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Integration of Environmental, Agronomic, and Economic Aspects of Fertilizer Management

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Science  03 Apr 1998:
Vol. 280, Issue 5360, pp. 112-115
DOI: 10.1126/science.280.5360.112

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Abstract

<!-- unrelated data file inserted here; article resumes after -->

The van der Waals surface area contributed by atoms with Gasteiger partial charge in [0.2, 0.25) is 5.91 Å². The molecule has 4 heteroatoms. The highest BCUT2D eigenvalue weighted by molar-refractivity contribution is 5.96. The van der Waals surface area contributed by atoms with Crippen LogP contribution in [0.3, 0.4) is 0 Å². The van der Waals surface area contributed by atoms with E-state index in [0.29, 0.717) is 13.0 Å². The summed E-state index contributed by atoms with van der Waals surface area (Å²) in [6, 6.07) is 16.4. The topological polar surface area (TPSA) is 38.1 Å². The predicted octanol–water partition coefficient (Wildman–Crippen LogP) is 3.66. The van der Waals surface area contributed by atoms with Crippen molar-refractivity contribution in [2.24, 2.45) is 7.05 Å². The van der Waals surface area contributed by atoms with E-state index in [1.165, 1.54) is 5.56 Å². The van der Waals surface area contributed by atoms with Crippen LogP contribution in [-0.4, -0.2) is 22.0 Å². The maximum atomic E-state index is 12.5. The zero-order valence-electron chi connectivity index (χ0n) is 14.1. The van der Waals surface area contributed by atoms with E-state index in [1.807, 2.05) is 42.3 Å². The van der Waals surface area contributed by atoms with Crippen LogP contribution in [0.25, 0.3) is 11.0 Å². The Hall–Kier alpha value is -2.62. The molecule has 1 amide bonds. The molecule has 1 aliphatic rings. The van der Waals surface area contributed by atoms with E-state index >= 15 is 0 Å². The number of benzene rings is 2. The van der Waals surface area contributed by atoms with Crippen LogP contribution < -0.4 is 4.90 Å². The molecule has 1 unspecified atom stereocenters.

Nitrogen fertilization is a substantial source of nitrogen-containing trace gases that have both regional and global consequences. In the intensive wheat systems of Mexico, typical fertilization practices lead to extremely high fluxes of nitrous oxide (N2O) and nitric oxide (NO). In experiments, lower rates of nitrogen fertilizer, applied later in the crop cycle, reduced the loss of nitrogen without affecting yield and grain quality. Economic analyses projected this alternative practice to save 12 to 17 percent of after-tax profits. A knowledge-intensive approach to fertilizer management can substitute for higher levels of inputs, saving farmers money and reducing environmental costs.

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